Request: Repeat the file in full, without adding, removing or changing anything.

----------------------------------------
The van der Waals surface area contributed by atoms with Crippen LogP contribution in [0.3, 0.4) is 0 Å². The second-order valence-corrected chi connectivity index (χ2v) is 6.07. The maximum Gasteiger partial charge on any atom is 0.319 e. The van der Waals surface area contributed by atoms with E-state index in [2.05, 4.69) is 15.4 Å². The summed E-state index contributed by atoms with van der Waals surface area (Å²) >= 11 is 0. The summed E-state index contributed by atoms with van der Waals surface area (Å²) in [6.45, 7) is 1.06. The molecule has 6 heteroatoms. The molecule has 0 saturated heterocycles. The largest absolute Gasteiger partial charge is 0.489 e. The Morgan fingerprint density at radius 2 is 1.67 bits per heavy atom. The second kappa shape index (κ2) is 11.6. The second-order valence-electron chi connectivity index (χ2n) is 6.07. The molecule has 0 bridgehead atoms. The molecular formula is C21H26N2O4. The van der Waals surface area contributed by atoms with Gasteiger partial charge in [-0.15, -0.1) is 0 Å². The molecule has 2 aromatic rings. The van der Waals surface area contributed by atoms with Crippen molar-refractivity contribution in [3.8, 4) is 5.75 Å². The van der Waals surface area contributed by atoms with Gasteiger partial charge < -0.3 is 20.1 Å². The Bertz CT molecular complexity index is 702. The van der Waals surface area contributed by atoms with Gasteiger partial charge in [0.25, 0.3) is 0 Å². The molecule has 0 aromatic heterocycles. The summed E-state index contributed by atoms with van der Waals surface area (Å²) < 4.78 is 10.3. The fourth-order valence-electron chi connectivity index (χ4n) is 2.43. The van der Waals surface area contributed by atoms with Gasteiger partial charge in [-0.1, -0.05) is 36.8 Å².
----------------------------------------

The van der Waals surface area contributed by atoms with Crippen LogP contribution in [0.3, 0.4) is 0 Å². The second-order valence-corrected chi connectivity index (χ2v) is 6.07. The maximum Gasteiger partial charge on any atom is 0.319 e. The van der Waals surface area contributed by atoms with E-state index in [2.05, 4.69) is 15.4 Å². The summed E-state index contributed by atoms with van der Waals surface area (Å²) >= 11 is 0. The summed E-state index contributed by atoms with van der Waals surface area (Å²) in [6.45, 7) is 1.06. The molecule has 6 heteroatoms. The molecule has 0 saturated heterocycles. The largest absolute Gasteiger partial charge is 0.489 e. The Morgan fingerprint density at radius 2 is 1.67 bits per heavy atom. The second kappa shape index (κ2) is 11.6. The second-order valence-electron chi connectivity index (χ2n) is 6.07. The molecule has 0 bridgehead atoms. The molecular formula is C21H26N2O4. The van der Waals surface area contributed by atoms with Gasteiger partial charge in [-0.15, -0.1) is 0 Å². The molecule has 2 aromatic rings. The van der Waals surface area contributed by atoms with Crippen molar-refractivity contribution in [3.8, 4) is 5.75 Å². The van der Waals surface area contributed by atoms with Gasteiger partial charge < -0.3 is 20.1 Å². The Bertz CT molecular complexity index is 702. The van der Waals surface area contributed by atoms with Gasteiger partial charge in [0.25, 0.3) is 0 Å². The molecule has 0 aromatic heterocycles. The summed E-state index contributed by atoms with van der Waals surface area (Å²) < 4.78 is 10.3. The fourth-order valence-electron chi connectivity index (χ4n) is 2.43. The van der Waals surface area contributed by atoms with Gasteiger partial charge in [-0.1, -0.05) is 36.8 Å².